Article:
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Developing Programming and Development (learning strand), specifically:

  • Understand and be able to use Interrupt Events to interact with a game.
  • Understand that Event Listeners can be used to check if an action has been performed.
  • Understand that Event Handlers can be used to perform an action detected by an Event Listener.

Mouse Events

Download It

Learn It

  • All games have interaction with the user, in computing these are known as Interrupt Events.
  • The code that checks if the user has done something is called an Event Listener.
  • When a specific event is heard by the Event Lister, an action is then performed by the Event Handler code.
  • If we look carefully at the template you will see that the event of the user closing the window is already handled.
  • We'll add some more event handlers in this lesson, to make our game more interactive.

Try It

  • Add the print(event) statement to your code:
  • 3-1.PNG
  • Run your code with Shift-F10, then move the mouse around inside the pyGame window and press some keys on the keyboard.
  • Look in the shell/interpreter window, located in the bottom section of the Thonny window or in the terminal window for Python IDLE.
  • You might see output like this:
<Event(2-KeyDown {'mod': 0, 'unicode': '', 'scancode': 56, 'key': 308})>
<Event(3-KeyUp {'mod': 0, 'key': 308, 'scancode': 56})>
  • Try holding the CTRL, ALT or SHIFT keys while pushing other keys. The interpreter window output will now change slightly to show that the keys have been modified.
  • NOTE: KeyUp and KeyDown are different events. What's the difference?

Badge It

  • Silver: Copy and paste the lines from the Thonny/Python console in the bottom window which show the events returned for the following:
    • Right mouse button clicked/released.
    • Mouse wheel clicked/released.
    • Mouse wheel spin up/down.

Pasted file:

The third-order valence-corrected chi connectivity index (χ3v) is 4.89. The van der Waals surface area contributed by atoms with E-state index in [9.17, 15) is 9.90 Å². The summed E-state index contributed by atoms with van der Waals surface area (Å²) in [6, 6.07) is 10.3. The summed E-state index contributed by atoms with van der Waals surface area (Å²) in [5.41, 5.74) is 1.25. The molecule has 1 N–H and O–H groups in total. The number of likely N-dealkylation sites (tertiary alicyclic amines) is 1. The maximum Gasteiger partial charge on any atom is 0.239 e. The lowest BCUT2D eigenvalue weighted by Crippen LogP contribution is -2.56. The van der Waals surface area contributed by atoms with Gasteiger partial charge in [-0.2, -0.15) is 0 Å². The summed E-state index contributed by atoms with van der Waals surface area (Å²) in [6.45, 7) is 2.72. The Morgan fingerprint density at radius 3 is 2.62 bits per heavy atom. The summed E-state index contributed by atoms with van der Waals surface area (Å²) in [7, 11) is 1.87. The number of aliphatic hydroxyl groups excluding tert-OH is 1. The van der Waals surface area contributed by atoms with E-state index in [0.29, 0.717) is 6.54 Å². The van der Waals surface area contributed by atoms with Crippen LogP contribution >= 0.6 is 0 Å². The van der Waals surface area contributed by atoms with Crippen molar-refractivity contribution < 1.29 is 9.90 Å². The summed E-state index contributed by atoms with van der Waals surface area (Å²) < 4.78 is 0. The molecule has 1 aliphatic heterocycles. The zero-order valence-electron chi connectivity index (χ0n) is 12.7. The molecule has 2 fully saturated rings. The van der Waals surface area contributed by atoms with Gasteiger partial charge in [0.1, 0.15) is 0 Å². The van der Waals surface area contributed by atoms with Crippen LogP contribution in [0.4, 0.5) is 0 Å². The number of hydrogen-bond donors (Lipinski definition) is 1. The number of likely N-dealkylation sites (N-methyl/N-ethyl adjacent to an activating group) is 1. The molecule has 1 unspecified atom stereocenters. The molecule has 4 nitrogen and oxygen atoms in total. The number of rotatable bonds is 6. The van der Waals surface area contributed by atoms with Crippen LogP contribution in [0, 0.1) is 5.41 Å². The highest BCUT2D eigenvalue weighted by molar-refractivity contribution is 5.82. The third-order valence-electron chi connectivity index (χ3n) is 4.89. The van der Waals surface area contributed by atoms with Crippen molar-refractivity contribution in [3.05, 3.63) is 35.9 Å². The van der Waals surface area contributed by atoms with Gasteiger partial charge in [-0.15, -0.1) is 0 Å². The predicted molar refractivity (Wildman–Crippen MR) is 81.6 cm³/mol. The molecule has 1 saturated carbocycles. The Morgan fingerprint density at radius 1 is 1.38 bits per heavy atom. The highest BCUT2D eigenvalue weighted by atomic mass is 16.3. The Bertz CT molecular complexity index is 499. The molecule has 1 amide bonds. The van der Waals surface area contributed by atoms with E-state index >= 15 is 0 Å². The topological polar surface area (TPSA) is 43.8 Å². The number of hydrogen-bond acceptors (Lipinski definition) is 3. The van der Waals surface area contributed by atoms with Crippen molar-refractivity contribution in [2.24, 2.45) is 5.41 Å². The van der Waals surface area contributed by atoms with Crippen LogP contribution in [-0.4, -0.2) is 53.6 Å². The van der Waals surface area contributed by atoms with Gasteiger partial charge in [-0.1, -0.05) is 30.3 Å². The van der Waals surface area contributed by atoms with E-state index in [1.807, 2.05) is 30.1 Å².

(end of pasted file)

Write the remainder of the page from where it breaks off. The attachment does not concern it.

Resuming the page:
• Left mouse button pressed/released.
    • Pressing the X to close the window.
    • Up arrow press.

Code It

  • We will make a sprite called player1 follow the mouse. Add these lines of code to your game loop.
  • Note: Make sure you use tab to double-indent the code so that it sits inside the for loop.
mousePosition = pygame.mouse.get_pos()
  • The code will look like this:


  • Look at the Thonny/Python terminal window and move the mouse.
  • This is the data we will use to position the player1 sprite.
  • Modify your game loop to the following:
mousePosition = pygame.mouse.get_pos()
# print(mousePosition)   <<< UMCOMMENT THIS TO SEE POSITION DATA.
player1X = mousePosition[0]
player1Y = mousePosition[1]
player1 = pygame.draw.rect(screen, red, (player1X, player1Y, 40, 40))
  • The code will look like this:


  • Run the program with Shift-F10. What happens?
  • If you're struggling with the tasks, you can go through the notes above using this video tutorial:

Badge It

  • Gold The player1 sprite isn't in the centre of the mouse pointer. Fix this bug and comment each line of your code to explain what it does.
  • Platinum: You've now covered mouse movement. Modify your code so a different shape is drawn on left or right mouse button clicks.
  • Hint: There's a few ways to do the platinum task. You can look online and find a way to do it, or these lines could perhaps be recycled into something useful.
if pygame.mouse.get_pressed()[0] == True:
    pygame.draw.rect(screen, green, (100, 100, 100, 100))
elif pygame.mouse.get_pressed()[1] == True:
    print("You clicked a different button")